Clark County is a county located in the southwestern part of the U.S. state of Washington. As of the 2010 census, the population was 425,363, making it the fifth-most populous county in Washington. The county seat and largest city is Vancouver.

Clark County was the first county to be established in Washington, and named after William Clark of the Lewis and Clark Expedition. It was created by the provisional government of Oregon Territory on August 20, 1845, and at that time covered the entire present-day state of Washington.

History Edit

Clark County began as the District of Vancouver on July 27, 1844. It included all the land north of the Columbia River, west of the Rocky Mountains, and south of Alaska. In 1845 the provisional government changed its name to Vancouver County. At that time it stretched from the Columbia River to 54 degrees 40 minutes North Latitude in what is now British Columbia. On June 15, 1846 the United States Senate approved the present boundary between the U.S. and Canada at the 49th Parallel.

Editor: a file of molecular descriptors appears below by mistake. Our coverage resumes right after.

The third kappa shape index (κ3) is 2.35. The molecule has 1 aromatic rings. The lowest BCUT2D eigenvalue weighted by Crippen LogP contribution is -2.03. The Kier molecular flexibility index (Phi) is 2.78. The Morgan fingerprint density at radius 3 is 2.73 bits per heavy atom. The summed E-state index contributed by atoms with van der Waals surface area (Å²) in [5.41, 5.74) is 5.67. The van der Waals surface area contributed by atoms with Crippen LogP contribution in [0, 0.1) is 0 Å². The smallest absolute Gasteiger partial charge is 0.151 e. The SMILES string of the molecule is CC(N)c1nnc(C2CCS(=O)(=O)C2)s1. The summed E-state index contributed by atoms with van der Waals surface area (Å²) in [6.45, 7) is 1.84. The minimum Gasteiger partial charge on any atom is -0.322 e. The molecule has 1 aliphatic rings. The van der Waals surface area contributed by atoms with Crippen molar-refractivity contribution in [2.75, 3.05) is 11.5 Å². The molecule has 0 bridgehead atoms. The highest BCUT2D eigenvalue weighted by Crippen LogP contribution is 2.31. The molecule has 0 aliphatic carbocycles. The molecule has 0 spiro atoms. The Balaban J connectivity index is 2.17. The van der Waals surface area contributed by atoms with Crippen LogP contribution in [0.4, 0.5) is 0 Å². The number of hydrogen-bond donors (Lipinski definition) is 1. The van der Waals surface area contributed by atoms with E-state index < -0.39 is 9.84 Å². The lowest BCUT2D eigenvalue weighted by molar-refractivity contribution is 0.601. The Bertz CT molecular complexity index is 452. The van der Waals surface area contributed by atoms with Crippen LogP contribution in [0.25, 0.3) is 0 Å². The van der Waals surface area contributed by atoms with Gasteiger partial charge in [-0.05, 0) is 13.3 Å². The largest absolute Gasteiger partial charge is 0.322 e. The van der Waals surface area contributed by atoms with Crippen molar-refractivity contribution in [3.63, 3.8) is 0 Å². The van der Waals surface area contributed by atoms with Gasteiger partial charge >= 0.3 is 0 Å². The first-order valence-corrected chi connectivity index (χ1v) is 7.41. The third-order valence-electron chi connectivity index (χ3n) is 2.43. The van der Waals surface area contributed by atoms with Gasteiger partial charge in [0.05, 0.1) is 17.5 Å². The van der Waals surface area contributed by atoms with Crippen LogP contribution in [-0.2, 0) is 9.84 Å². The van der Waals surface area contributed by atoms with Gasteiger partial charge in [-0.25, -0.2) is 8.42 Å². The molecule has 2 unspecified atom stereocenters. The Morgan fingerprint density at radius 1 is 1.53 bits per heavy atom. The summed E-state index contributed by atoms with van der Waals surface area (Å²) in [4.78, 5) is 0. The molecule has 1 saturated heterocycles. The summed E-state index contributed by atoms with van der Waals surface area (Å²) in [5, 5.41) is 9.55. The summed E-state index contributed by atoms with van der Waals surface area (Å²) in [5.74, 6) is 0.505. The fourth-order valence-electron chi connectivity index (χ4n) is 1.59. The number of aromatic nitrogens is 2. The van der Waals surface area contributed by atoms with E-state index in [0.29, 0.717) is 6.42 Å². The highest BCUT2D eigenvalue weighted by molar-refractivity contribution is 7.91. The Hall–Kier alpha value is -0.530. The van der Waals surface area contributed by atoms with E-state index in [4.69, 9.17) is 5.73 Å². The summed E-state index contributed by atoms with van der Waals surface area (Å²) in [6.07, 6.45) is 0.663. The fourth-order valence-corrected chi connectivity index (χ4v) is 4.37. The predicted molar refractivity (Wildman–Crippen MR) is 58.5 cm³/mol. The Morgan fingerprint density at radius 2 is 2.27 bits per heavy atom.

On August 13, 1848, President James K. Polk signed an act creating the entire region as the Oregon Territory. On September 3, 1849, the Oregon Territorial Legislature modified the borders again and changed its name to Clarke County in honor of explorer William Clark. At this time it included all of present-day Washington and continued to be divided and subdivided until reaching its present area in 1880. It was not until 1925 that the spelling was corrected to its present form.

Geography Edit

According to the U.S. Census Bureau, the county has a total area of 656 square miles, of which 629 square miles is land and 27 square miles (4.1%) is water. It is the fifth-smallest county in Washington by land area.

Clark County is bordered on two sides by the Columbia River and on the north by the North Fork of the Lewis River. The East Fork of the Lewis River and the Washougal River cut across the county. The largest stream arising solely within the county is Salmon Creek, which terminates at Vancouver Lake before eventually flowing into the Columbia River.